When I open Beneath the Boom Pole: The Art & Science of Boom Operating for Movies & TV by Patrushkha Mierzwa, I am opening a treasure chest with over 40 years of experience in location sound for film. Mierzwa has been nominated as part of a team for Academy Awards on Ad Astra and Once Upon a Time in Hollywood… and her most recent credit is Killers of the Flower Moon. When not on a film set, Mierzwa lectures and teaches at various prestigious film schools around the world.
Beneath the Boom Pole is about what it takes to be the human that holds the boom pole. Each chapter tackles the skills and basic gear that is required of a Boom Operator. Starting with the history of film and then progressing through the production of a film, the book also covers health and safety for those working on set. This results in the chapters following a logical order. However, Mierzwa mentions that the best way to use Beneath the Boom Pole is as a handbook: looking through a chapter as it becomes relevant. My approach would be to skim through the whole book first, then keep it close as a reference guide. Course credit should be given for reading this book because of the wealth of knowledge and experience Mierzwa brings. There is an anecdote to back it up the warnings and stories to solidify the advice.
Last year I reviewed Mierzwa’s Behind the Sound Cart for SoundGirls, and there are many similarities between the two books. In fact, they are 2 of a three-part series on production sound by Mierzwa. Where Behind focuses on the Utility Sound Technician, the person at the sound cart, Beneath is about the Boom Operator. While many independent productions have one person for both of these roles (I recommend that you buy all of Mierzwa’s trilogy when the third is released,) there are productions that have at least one of each. Boom Operators are working next to the cameras and lights, being invisible to both, while being in the best placement to capture the sounds coming from the actors. There is a physicality and diplomacy that occurs in such a role, and it permeates every chapter of Beneath the Boom Pole.
As mentioned before, the Boom Operator is in a balancing act. There are microphones to consider and polar patterns to visualize in recording the best sound. However, Mierzwa focuses on more than gear or technical skills. She repeatedly points out how interconnected each department is on the film set. A team only works when all parts communicate their needs and boundaries. Diplomacy and problem-solving is a recurring theme throughout the chapters.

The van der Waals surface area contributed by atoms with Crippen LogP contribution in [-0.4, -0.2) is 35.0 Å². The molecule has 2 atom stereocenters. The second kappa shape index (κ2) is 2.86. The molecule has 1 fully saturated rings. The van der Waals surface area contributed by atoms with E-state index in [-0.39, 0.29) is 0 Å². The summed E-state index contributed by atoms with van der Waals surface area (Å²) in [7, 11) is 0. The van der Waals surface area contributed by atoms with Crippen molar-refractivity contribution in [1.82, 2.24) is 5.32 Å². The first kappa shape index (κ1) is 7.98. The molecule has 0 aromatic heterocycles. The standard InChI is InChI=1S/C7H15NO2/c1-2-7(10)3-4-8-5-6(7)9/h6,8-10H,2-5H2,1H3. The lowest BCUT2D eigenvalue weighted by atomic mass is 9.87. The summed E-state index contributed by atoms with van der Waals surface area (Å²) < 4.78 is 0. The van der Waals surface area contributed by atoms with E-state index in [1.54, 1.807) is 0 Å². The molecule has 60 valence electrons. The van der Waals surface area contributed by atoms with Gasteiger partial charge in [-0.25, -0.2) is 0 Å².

Another major point in this book, as it was in Behind the Sound Cart, is safety. Due to the balancing of the boom pole and the long hours of standing, several chapters are devoted to the caretaking of injuries that occur on set. In addition, there are various case studies to show that it is not a matter of if, but when injuries occur. Mierzwa takes the time to let others learn from her mistakes, and improve best practices for the next generation of Boom Operators.
At the start of her career in the 1980s, Patrushka Mierzwa was one of the first women in location sound on bigger productions. By training future Boom Operators, Mierzwa is leading the cause for gender parity. The chapters in Beneath the Boom Pole on this subject need to be included in all similar publications for other film crew members. Parenting has a whole section devoted to how it intersects with career, and it is not assumed that the main reader will be a mother. There are also recommendations for personal necessities that differ based on anatomy, and finally, someone put that neglected FAQ into print. Hygiene affects everyone. My only complaint is that Beneath does not go far enough in its sensitivity to gender. I understand that Mierzwa is one person, and only has the experience of her own life, but there can be a more nuanced way to address gender differences and relationships. This one criticism aside, I do not see other industry career guides providing this much insight into the hardships of parenting and self-care.
As a disclaimer, I will mention that Patrushka Mierzwa sent me a copy of Beneath the Boom Pole to review. However, that does not detract from the importance of having a book that dives deep into the world of location sound. As a companion to Behind the Sound Cart, this book builds upon that foundation. I eagerly await the third installment.